Doubts about digital? | DMA

Filter By

Show All

Connect to


Doubts about digital?


The week in advertising and marketing, which has a focus on digital, and explores the digital backlash and common digital dilemmas, including the arrest of the person alleged to be one of the world's biggest pirates

Digital is everywhere and more than half of ad spend is digital - the UK was the first country to cross this particular Rubicon last year. But is focus on digital too strong? What about those other media? Mediatel columnist Dominic Mills points out that digital is taken for granted, but other media have to justify their place. Is this right?

According to the Financial Times, the true rates of digital engagement for display ads are difficult to measure and ad fraud poses a huge problem to the industry. Ad fraud happens something like this - viruses or other dodgy software finds its way only a computer. That computer is now a 'bot', which visits a particular site, owned by the fraudster, friend of the fraudster or something. The site collects money for the visits from advertisers. Nobody saw the ad, but the site registers the 'view' by the bot. This happens on a grand scale. The article concludes that, "Advertisers need to stop putting money blindly in to digital."

The Ad Contrarian agrees, but for a rather different reason, saying that response rates are so phenomenally low that display targeting is essentially non-existent. Talking of fraud, the alleged owner and founder of one of the world's leading piracy sites was arrested this week, tripped by his activity on Facebook and iTunes.

Digital encroachment into the real world has consequences. This is often known as 'disruption'. Copywriter Paul Kitcatt and co-founder of Kitcatt Nohr says the rise in automated copywriting is concerning for many reasons - one of which is that they are not at all bad. Could it be that computers can now manage such complicated tasks, or maybe the computer doesn't need a client or superior to approve work, so its copy gets through the net. "Just when you get wind of a new trend in technology, you find it’s already happened, and it’s changed your life forever," he says.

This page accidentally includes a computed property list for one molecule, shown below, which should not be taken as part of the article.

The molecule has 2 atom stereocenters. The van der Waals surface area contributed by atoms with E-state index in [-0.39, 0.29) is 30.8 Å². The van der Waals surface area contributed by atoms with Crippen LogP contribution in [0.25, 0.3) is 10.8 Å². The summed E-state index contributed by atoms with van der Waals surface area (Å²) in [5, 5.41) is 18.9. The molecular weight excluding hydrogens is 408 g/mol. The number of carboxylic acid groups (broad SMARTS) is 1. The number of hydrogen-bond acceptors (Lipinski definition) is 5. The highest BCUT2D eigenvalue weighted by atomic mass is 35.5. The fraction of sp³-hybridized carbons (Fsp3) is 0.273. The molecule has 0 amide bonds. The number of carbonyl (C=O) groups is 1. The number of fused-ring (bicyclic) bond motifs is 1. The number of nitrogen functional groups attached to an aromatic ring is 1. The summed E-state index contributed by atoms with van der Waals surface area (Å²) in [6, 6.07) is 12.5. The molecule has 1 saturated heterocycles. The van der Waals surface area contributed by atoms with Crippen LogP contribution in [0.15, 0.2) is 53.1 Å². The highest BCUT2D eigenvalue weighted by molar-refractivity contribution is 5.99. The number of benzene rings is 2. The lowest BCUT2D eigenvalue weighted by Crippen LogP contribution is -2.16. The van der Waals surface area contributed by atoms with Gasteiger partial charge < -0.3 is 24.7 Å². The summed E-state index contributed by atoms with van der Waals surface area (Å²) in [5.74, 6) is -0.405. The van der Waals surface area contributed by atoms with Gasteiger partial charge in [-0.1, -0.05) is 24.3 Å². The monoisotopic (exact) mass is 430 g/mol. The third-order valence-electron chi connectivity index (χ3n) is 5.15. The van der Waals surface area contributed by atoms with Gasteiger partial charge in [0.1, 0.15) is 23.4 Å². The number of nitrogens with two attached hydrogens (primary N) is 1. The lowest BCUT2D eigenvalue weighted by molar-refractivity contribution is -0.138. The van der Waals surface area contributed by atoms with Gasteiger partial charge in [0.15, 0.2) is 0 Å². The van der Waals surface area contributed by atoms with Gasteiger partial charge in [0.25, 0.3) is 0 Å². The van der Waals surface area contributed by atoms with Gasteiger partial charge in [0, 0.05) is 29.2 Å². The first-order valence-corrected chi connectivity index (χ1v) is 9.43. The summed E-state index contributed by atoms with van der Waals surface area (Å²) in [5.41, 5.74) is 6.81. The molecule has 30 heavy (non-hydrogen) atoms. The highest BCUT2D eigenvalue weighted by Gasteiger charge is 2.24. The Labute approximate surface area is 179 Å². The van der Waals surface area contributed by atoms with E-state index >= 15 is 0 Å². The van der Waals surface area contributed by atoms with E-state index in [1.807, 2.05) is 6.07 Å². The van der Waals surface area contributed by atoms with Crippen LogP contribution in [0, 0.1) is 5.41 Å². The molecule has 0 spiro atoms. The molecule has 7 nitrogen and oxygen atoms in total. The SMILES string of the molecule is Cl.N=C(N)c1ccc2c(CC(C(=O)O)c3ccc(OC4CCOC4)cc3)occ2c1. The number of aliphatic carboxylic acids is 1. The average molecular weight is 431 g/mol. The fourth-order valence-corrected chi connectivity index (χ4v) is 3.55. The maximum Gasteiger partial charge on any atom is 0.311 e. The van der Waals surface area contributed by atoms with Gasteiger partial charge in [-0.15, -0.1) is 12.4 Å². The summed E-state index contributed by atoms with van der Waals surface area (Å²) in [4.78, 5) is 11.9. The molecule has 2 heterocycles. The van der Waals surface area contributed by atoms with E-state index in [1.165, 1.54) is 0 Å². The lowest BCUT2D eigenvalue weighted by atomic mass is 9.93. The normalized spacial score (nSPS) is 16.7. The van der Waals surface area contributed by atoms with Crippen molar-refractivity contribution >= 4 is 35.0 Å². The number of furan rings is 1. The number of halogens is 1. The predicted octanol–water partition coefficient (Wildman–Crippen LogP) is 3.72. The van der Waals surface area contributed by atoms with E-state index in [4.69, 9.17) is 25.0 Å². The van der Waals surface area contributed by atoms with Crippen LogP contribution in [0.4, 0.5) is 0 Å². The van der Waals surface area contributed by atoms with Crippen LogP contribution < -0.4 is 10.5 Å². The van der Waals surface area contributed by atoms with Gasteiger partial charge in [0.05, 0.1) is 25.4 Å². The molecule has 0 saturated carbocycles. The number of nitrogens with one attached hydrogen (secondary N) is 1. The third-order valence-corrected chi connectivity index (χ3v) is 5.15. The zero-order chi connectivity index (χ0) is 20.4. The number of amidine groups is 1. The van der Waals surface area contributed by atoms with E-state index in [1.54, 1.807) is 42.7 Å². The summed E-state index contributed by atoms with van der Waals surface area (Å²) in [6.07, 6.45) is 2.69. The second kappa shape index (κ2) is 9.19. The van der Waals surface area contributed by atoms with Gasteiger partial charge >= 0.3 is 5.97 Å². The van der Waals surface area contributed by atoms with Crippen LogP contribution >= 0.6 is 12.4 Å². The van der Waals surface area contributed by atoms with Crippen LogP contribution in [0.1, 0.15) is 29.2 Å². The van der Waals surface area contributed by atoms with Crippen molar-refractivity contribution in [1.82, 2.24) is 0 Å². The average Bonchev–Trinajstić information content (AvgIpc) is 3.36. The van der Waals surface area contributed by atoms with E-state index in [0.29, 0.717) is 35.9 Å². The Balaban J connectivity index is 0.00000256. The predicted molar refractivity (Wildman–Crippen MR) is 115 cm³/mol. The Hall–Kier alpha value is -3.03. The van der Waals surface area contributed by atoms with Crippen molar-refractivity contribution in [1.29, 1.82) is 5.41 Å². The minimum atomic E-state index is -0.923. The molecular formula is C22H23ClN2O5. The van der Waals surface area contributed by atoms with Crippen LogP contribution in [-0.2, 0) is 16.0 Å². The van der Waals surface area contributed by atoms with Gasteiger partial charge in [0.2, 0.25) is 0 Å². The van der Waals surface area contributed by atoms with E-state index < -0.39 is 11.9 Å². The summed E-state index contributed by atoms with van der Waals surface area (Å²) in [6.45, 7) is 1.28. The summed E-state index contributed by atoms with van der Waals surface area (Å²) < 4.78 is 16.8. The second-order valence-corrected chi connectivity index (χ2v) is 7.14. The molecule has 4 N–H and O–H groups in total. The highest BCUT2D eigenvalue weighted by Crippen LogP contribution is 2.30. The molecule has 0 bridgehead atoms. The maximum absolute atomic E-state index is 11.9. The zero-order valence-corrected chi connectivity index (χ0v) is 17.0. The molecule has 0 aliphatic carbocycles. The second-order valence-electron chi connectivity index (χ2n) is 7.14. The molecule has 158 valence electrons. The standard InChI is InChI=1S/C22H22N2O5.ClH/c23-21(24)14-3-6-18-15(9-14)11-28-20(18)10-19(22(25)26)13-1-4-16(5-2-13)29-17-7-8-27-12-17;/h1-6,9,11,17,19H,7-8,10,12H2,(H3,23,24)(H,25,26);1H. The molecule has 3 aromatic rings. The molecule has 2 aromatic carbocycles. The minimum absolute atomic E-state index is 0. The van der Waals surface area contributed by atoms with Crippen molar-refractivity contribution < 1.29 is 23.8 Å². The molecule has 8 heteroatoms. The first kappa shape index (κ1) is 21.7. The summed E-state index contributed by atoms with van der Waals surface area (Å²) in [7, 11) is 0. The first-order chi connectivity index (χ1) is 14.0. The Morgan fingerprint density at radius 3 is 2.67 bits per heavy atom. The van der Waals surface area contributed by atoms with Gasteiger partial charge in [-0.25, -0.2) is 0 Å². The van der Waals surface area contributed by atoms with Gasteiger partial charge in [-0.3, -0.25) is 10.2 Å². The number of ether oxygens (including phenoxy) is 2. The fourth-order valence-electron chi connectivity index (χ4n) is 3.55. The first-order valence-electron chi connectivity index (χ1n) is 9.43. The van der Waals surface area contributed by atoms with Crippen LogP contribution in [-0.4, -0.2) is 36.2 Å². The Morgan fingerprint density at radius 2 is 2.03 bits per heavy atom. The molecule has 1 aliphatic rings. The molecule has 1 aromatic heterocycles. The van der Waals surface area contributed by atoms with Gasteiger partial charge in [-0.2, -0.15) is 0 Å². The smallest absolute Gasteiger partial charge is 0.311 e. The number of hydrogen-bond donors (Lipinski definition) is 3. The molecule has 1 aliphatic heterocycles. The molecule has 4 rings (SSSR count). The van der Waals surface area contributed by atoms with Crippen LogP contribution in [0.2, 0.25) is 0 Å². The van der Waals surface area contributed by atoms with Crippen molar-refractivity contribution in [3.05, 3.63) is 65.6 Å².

How bad could digital become? Try this horrific vision of the future, filmed in Medellin:

In the current push-and-pull between digital and the real world, newspaper circulation and revenues continue to slide and consumers shift to digital. The digital revenues don't yet plug the gaps that publishers need to stay competitive. Yet anomalies keep turning up. For example the newspaper for the remainers following the Brexit vote, New European, now outsells New Day which published for nine weeks before Trinity Mirror pulled the plug. And it turns a profit so may continue to be published. If you are still perplexed about Brexit, try John Lanchester's Brexit Blues in the London Review of Books.

Part of the Brexit fallout means we have a new minister. Matt Hancock is the new Minister of State for Digital and Culture. He's young and many believe he could be a future leader. Prior to politics he also worked at his family business, which happens to be a DMA member. Read the Financial Times' profile from a couple of years back. Also worth reading is this speech made in June - prior to the referendum - on the subject of digital disruption.

Hancock replaces the popular Ed Vaizey, who was the subject of this letter of thanks from an assortment of the glitterati. Difficult to remember the last time a junior minister has received such public adulation.

There are more significant moves this week. Former MP Baroness King has moved to YouTube to be their director of diversity, while the IAB is on the lookout for a new leader. A digital pioneer died this week, but perhaps on you might not expect. Alan Vega, singer in the band Suicide died. The band pioneered the use of synthesisers and famously provoked a riot in Brussels in the late 1970s.

All that extroversion is no loger in vogue. According to Andy Jex,Saatchi & Saatchi London's ECD, you should nurture your introverts.

Meanwhile, something odd happened in Barcelona this week. A motorcycle passenger spotted a wheelchair moving extremely quickly, weaving in and out of rush hour traffic. There has been no explanation, but anpolice spokesman said, "Sometimes these weird videos go viral and then it turns out that they’re part of an advertising campaign. You never know.”

Finally, if doom and gloom is your thing, look away now.

Digital can bring people together. Ask Jonathan O’Brien. He writes for a living and his new bride fell in love with his words before she fell in love with him. He wrote the must-follow TCR Waterstones Twitter account, and she fell in love with those Tweets. Then he fell in love with her. For everyone, not just romantics.

Hear more from the DMA

Please login to comment.